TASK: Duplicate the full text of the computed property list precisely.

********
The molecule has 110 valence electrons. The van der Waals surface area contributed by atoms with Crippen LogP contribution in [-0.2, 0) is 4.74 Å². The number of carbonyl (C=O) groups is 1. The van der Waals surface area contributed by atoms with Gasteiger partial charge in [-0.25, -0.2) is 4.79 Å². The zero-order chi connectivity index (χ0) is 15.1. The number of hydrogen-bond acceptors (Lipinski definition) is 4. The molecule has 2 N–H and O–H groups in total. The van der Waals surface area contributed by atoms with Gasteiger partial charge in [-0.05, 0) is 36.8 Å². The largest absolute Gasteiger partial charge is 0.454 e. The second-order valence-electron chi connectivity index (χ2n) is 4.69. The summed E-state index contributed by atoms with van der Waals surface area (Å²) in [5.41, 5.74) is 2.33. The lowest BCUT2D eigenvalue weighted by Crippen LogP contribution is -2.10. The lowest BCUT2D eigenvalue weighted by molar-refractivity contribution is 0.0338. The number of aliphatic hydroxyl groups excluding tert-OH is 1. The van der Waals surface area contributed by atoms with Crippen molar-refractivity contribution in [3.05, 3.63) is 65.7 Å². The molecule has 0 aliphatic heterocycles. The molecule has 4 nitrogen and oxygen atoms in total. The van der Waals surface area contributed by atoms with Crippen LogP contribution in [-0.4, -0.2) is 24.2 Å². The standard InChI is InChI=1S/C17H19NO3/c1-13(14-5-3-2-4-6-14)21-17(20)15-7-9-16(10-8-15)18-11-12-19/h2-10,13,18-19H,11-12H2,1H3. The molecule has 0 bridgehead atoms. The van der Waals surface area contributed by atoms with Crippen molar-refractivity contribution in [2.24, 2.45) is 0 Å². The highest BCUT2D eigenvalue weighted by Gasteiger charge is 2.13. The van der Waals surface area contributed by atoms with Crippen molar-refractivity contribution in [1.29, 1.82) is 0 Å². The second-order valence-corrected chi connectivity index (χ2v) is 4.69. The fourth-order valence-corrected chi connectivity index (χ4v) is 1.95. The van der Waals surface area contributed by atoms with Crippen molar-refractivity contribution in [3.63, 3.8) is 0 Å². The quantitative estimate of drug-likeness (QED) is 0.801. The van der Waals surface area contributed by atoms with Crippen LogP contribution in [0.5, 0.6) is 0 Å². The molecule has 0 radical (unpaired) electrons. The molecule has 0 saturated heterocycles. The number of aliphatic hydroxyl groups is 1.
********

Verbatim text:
The molecule has 110 valence electrons. The van der Waals surface area contributed by atoms with Crippen LogP contribution in [-0.2, 0) is 4.74 Å². The number of carbonyl (C=O) groups is 1. The van der Waals surface area contributed by atoms with Gasteiger partial charge in [-0.25, -0.2) is 4.79 Å². The zero-order chi connectivity index (χ0) is 15.1. The number of hydrogen-bond acceptors (Lipinski definition) is 4. The molecule has 2 N–H and O–H groups in total. The van der Waals surface area contributed by atoms with Gasteiger partial charge in [-0.05, 0) is 36.8 Å². The largest absolute Gasteiger partial charge is 0.454 e. The second-order valence-electron chi connectivity index (χ2n) is 4.69. The summed E-state index contributed by atoms with van der Waals surface area (Å²) in [5.41, 5.74) is 2.33. The lowest BCUT2D eigenvalue weighted by Crippen LogP contribution is -2.10. The lowest BCUT2D eigenvalue weighted by molar-refractivity contribution is 0.0338. The number of aliphatic hydroxyl groups excluding tert-OH is 1. The van der Waals surface area contributed by atoms with Crippen molar-refractivity contribution in [3.05, 3.63) is 65.7 Å². The molecule has 0 aliphatic heterocycles. The molecule has 4 nitrogen and oxygen atoms in total. The van der Waals surface area contributed by atoms with Crippen LogP contribution in [-0.4, -0.2) is 24.2 Å². The standard InChI is InChI=1S/C17H19NO3/c1-13(14-5-3-2-4-6-14)21-17(20)15-7-9-16(10-8-15)18-11-12-19/h2-10,13,18-19H,11-12H2,1H3. The molecule has 0 bridgehead atoms. The van der Waals surface area contributed by atoms with Crippen molar-refractivity contribution in [2.24, 2.45) is 0 Å². The highest BCUT2D eigenvalue weighted by Gasteiger charge is 2.13. The van der Waals surface area contributed by atoms with Crippen molar-refractivity contribution in [1.29, 1.82) is 0 Å². The second-order valence-corrected chi connectivity index (χ2v) is 4.69. The fourth-order valence-corrected chi connectivity index (χ4v) is 1.95. The van der Waals surface area contributed by atoms with Crippen molar-refractivity contribution in [3.63, 3.8) is 0 Å². The quantitative estimate of drug-likeness (QED) is 0.801. The van der Waals surface area contributed by atoms with Crippen LogP contribution in [0.5, 0.6) is 0 Å². The molecule has 0 radical (unpaired) electrons. The molecule has 0 saturated heterocycles. The number of aliphatic hydroxyl groups is 1.